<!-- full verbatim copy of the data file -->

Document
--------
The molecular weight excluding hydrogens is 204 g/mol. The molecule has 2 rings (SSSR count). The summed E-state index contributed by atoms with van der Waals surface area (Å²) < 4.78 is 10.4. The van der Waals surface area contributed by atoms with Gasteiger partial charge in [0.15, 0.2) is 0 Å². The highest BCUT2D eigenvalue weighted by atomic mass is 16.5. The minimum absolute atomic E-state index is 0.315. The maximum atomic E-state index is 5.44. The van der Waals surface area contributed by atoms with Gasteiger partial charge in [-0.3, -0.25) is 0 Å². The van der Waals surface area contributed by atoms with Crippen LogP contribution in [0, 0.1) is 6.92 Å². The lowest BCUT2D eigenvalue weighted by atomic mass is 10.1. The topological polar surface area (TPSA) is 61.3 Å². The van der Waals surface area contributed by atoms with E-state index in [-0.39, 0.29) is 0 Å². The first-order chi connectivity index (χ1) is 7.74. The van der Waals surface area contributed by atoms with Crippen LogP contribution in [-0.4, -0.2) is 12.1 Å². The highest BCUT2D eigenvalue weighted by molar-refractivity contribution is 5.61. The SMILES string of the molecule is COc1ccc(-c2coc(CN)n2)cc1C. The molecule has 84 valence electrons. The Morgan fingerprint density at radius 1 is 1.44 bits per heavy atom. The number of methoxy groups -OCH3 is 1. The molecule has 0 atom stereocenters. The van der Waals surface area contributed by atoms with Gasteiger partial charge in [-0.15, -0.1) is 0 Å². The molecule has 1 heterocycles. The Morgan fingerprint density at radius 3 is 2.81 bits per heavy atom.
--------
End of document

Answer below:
The molecular weight excluding hydrogens is 204 g/mol. The molecule has 2 rings (SSSR count). The summed E-state index contributed by atoms with van der Waals surface area (Å²) < 4.78 is 10.4. The van der Waals surface area contributed by atoms with Gasteiger partial charge in [0.15, 0.2) is 0 Å². The highest BCUT2D eigenvalue weighted by atomic mass is 16.5. The minimum absolute atomic E-state index is 0.315. The maximum atomic E-state index is 5.44. The van der Waals surface area contributed by atoms with Gasteiger partial charge in [-0.3, -0.25) is 0 Å². The van der Waals surface area contributed by atoms with Crippen LogP contribution in [0, 0.1) is 6.92 Å². The lowest BCUT2D eigenvalue weighted by atomic mass is 10.1. The topological polar surface area (TPSA) is 61.3 Å². The van der Waals surface area contributed by atoms with E-state index in [-0.39, 0.29) is 0 Å². The first-order chi connectivity index (χ1) is 7.74. The van der Waals surface area contributed by atoms with Crippen LogP contribution in [-0.4, -0.2) is 12.1 Å². The highest BCUT2D eigenvalue weighted by molar-refractivity contribution is 5.61. The SMILES string of the molecule is COc1ccc(-c2coc(CN)n2)cc1C. The molecule has 84 valence electrons. The Morgan fingerprint density at radius 1 is 1.44 bits per heavy atom. The number of methoxy groups -OCH3 is 1. The molecule has 0 atom stereocenters. The van der Waals surface area contributed by atoms with Gasteiger partial charge in [-0.15, -0.1) is 0 Å². The molecule has 1 heterocycles. The Morgan fingerprint density at radius 3 is 2.81 bits per heavy atom.